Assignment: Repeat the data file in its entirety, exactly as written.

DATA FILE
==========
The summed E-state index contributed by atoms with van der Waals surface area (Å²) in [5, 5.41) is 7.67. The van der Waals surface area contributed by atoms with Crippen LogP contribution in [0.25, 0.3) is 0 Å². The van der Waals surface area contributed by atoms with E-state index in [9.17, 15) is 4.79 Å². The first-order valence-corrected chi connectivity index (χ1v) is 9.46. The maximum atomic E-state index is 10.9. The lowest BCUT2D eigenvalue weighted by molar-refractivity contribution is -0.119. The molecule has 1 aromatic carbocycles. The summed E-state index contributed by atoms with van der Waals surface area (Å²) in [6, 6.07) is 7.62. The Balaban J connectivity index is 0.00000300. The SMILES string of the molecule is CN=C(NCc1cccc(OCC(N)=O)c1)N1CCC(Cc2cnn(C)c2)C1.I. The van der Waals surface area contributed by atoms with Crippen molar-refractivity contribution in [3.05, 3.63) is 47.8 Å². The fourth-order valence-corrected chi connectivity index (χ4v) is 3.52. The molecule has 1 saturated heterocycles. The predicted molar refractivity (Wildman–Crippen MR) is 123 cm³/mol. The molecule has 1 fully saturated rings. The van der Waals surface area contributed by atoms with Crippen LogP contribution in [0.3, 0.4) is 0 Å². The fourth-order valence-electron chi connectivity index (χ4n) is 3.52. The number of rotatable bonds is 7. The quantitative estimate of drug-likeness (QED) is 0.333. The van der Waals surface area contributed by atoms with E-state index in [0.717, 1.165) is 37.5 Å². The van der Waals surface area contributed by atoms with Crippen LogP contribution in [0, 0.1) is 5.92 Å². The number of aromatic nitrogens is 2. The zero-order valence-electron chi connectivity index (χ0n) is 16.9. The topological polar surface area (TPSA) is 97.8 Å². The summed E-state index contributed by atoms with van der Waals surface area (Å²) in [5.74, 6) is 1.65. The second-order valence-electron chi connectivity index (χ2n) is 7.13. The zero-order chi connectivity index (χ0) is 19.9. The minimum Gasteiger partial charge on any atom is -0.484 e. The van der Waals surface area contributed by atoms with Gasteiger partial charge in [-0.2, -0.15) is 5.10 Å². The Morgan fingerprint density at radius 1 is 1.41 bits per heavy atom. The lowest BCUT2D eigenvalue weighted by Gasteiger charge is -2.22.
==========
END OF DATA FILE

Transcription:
The summed E-state index contributed by atoms with van der Waals surface area (Å²) in [5, 5.41) is 7.67. The van der Waals surface area contributed by atoms with Crippen LogP contribution in [0.25, 0.3) is 0 Å². The van der Waals surface area contributed by atoms with E-state index in [9.17, 15) is 4.79 Å². The first-order valence-corrected chi connectivity index (χ1v) is 9.46. The maximum atomic E-state index is 10.9. The lowest BCUT2D eigenvalue weighted by molar-refractivity contribution is -0.119. The molecule has 1 aromatic carbocycles. The summed E-state index contributed by atoms with van der Waals surface area (Å²) in [6, 6.07) is 7.62. The Balaban J connectivity index is 0.00000300. The SMILES string of the molecule is CN=C(NCc1cccc(OCC(N)=O)c1)N1CCC(Cc2cnn(C)c2)C1.I. The van der Waals surface area contributed by atoms with Crippen molar-refractivity contribution in [3.05, 3.63) is 47.8 Å². The fourth-order valence-corrected chi connectivity index (χ4v) is 3.52. The molecule has 1 saturated heterocycles. The predicted molar refractivity (Wildman–Crippen MR) is 123 cm³/mol. The molecule has 1 fully saturated rings. The van der Waals surface area contributed by atoms with Crippen LogP contribution in [0.3, 0.4) is 0 Å². The fourth-order valence-electron chi connectivity index (χ4n) is 3.52. The number of rotatable bonds is 7. The quantitative estimate of drug-likeness (QED) is 0.333. The van der Waals surface area contributed by atoms with E-state index in [0.717, 1.165) is 37.5 Å². The van der Waals surface area contributed by atoms with Crippen LogP contribution in [0, 0.1) is 5.92 Å². The number of aromatic nitrogens is 2. The zero-order valence-electron chi connectivity index (χ0n) is 16.9. The topological polar surface area (TPSA) is 97.8 Å². The summed E-state index contributed by atoms with van der Waals surface area (Å²) in [5.74, 6) is 1.65. The second-order valence-electron chi connectivity index (χ2n) is 7.13. The zero-order chi connectivity index (χ0) is 19.9. The minimum Gasteiger partial charge on any atom is -0.484 e. The van der Waals surface area contributed by atoms with Gasteiger partial charge in [-0.2, -0.15) is 5.10 Å². The Morgan fingerprint density at radius 1 is 1.41 bits per heavy atom. The lowest BCUT2D eigenvalue weighted by Gasteiger charge is -2.22.